Chain link slats are extremely durable and can last for decades. Fences slatted over fifty years ago are still standing today and providing coverage. When slats are damaged, they can be changed out on a one-for-one basis.

    Slats are often viewed as unattractive. Privacy coverage is low, offering only about a 75- to 80-percent visual blockage. The cost can be surprisingly high. Because slats must be slid in one at a time, installation is slow and tedious.

    Pros
    • Inexpensive

    • Very durable

    Cons
    • Incomplete privacy

    • Slow installation

  • 02 of 05

    Full Bamboo Screens

    Bamboo Fence Over Chain-Link Fence

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    Rolled bamboo fencing is constructed from attached poles ranging in thickness from 3/4-inch to 2 inches. Full bamboo pole screens can be installed on a chain link fence by tying it directly to the rails and poles with foot-long pieces of 16 gauge wire.

    Choose poles that are cut on the bamboo nodes, as they do better than poles that have exposed ends. The nodes act as natural weather-resistant caps.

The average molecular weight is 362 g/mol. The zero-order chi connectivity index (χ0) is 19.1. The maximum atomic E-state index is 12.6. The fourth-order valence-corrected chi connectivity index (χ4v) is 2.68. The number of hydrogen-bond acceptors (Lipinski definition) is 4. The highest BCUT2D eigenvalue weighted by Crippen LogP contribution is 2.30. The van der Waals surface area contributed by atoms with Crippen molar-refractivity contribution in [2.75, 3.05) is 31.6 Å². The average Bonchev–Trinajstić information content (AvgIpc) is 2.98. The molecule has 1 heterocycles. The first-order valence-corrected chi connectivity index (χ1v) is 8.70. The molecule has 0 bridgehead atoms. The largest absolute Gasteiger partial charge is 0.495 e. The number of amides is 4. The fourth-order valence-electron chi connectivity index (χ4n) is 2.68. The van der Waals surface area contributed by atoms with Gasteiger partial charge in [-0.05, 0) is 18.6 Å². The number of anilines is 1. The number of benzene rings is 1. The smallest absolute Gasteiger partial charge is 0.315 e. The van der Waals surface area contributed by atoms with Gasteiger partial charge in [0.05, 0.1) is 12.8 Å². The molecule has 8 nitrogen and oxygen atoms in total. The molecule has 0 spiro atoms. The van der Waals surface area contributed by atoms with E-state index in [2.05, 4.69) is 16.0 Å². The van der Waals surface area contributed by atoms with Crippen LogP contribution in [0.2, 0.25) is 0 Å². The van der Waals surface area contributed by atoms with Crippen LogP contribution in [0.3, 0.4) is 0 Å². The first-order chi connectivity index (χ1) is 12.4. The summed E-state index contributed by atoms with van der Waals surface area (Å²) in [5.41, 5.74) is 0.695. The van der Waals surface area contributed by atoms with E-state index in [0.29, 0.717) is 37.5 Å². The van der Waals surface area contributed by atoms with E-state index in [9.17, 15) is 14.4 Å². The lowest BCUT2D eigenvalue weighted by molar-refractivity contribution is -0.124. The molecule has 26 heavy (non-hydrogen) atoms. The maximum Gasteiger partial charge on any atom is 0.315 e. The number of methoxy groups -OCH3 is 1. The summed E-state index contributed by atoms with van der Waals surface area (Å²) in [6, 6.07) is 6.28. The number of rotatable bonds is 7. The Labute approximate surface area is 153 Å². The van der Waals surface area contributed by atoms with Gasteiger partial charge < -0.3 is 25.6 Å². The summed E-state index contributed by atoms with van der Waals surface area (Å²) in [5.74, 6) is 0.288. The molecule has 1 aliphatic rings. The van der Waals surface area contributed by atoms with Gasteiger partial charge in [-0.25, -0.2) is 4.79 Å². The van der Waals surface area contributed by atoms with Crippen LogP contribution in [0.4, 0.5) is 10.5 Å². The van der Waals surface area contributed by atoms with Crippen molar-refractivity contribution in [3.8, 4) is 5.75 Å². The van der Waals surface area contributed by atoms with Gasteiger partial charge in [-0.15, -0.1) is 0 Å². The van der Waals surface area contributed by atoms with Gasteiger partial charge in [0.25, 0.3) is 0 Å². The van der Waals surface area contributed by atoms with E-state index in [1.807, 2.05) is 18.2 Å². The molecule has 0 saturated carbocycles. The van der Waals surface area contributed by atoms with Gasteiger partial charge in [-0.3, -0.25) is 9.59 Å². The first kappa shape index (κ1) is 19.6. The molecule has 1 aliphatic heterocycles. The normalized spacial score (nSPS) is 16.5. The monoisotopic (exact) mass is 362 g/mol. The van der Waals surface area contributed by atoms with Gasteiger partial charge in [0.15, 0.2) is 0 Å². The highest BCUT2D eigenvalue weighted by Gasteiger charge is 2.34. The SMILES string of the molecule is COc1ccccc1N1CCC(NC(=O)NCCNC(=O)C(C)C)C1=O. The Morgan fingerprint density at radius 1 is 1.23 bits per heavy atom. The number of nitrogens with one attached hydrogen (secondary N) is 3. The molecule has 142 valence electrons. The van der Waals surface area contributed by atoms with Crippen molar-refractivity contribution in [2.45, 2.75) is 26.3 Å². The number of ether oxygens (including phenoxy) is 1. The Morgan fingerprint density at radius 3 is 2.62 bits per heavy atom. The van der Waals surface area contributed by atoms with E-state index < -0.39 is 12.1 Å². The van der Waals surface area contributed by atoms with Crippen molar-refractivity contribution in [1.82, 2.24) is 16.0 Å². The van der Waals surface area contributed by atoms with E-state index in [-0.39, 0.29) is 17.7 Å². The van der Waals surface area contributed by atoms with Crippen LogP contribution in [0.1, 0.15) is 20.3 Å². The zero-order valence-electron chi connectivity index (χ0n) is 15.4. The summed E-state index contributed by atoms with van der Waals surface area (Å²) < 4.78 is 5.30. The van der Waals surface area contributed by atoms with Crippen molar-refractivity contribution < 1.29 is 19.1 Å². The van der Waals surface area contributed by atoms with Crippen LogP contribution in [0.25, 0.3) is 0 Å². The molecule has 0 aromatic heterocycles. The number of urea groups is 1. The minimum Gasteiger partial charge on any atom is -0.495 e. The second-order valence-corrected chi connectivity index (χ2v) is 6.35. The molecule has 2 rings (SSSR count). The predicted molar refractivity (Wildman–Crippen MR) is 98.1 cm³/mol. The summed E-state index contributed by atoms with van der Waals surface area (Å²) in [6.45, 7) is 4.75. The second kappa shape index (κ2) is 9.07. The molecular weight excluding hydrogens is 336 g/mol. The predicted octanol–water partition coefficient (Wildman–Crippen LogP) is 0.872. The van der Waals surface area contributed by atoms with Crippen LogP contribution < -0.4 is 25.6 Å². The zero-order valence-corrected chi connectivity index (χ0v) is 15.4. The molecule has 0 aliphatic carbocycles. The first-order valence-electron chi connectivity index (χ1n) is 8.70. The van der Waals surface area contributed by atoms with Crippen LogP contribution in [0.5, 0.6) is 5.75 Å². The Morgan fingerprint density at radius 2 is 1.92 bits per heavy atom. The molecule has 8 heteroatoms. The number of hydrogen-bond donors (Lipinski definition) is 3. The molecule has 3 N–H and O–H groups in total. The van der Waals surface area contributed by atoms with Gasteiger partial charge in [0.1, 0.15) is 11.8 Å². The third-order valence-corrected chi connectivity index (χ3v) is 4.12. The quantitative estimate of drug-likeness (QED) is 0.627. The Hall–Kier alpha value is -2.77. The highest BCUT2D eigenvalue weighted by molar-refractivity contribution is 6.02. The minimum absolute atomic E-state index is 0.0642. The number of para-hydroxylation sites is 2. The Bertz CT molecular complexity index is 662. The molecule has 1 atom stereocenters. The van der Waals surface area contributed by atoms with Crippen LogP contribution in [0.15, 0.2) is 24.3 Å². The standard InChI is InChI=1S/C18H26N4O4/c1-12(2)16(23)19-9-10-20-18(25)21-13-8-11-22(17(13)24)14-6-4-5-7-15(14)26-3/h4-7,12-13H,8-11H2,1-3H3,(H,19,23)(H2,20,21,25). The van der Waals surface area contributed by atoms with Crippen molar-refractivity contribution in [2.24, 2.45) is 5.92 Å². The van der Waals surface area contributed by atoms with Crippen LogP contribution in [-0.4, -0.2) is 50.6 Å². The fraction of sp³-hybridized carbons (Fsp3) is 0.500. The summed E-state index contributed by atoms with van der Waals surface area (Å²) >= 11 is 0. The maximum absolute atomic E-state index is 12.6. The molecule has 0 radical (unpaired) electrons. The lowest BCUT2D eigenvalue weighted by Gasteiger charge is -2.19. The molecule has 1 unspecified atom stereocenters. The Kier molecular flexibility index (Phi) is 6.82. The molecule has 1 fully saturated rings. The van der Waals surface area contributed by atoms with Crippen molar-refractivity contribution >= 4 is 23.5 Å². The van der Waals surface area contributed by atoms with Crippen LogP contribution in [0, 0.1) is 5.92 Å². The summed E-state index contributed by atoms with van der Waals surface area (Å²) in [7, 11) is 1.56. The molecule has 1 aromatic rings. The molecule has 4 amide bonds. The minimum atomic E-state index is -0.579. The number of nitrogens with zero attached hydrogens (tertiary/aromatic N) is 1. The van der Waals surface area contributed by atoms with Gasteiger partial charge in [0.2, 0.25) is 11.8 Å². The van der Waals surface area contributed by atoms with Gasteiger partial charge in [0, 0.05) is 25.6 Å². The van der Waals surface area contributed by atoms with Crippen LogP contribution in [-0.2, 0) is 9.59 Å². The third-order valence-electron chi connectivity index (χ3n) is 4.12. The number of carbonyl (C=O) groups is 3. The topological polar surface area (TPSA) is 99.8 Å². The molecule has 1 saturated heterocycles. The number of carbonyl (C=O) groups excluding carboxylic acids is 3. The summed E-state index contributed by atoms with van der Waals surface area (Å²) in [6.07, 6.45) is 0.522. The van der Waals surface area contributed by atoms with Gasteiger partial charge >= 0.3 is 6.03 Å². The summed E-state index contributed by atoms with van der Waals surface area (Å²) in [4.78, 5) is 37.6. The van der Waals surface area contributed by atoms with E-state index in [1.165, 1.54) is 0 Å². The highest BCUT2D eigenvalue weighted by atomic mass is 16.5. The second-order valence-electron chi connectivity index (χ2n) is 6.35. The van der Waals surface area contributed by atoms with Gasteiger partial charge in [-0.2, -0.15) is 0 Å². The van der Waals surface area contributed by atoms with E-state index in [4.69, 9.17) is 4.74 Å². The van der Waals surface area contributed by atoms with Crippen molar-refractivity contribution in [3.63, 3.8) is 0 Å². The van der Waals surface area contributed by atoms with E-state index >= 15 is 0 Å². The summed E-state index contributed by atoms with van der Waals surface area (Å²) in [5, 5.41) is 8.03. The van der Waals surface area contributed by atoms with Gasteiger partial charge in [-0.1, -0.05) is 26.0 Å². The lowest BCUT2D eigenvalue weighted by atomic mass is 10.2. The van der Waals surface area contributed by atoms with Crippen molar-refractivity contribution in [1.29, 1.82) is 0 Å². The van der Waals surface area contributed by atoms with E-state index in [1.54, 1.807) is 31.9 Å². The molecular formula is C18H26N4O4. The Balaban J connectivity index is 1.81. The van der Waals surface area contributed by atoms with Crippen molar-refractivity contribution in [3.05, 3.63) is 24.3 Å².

Full bamboo screens are very attractive and look natural. Coverage is a decent 85-percent. If you want to give your home and yard a fun, tropical feeling, full bamboo screens are an excellent way to start.

    Bamboo is only moderately durable. Tough and insidious as a growing plant, bamboo left untreated quickly turns brown and silver, then starts to develop long vertical cracks.

    As far as organic coverings go, full bamboo is relatively durable. But as with any organic material left outside, it will slowly deteriorate unless continually maintained. Full bamboo screens are a special order item, found mainly online or at specialized garden centers.

    Pros
    • Attractive

    • Natural

    Cons
    • Not durable if untreated

    • Expensive

  • 03 of 05

    Reed Screens

    Bamboo Reed Fence

    Steve Outman / Getty Images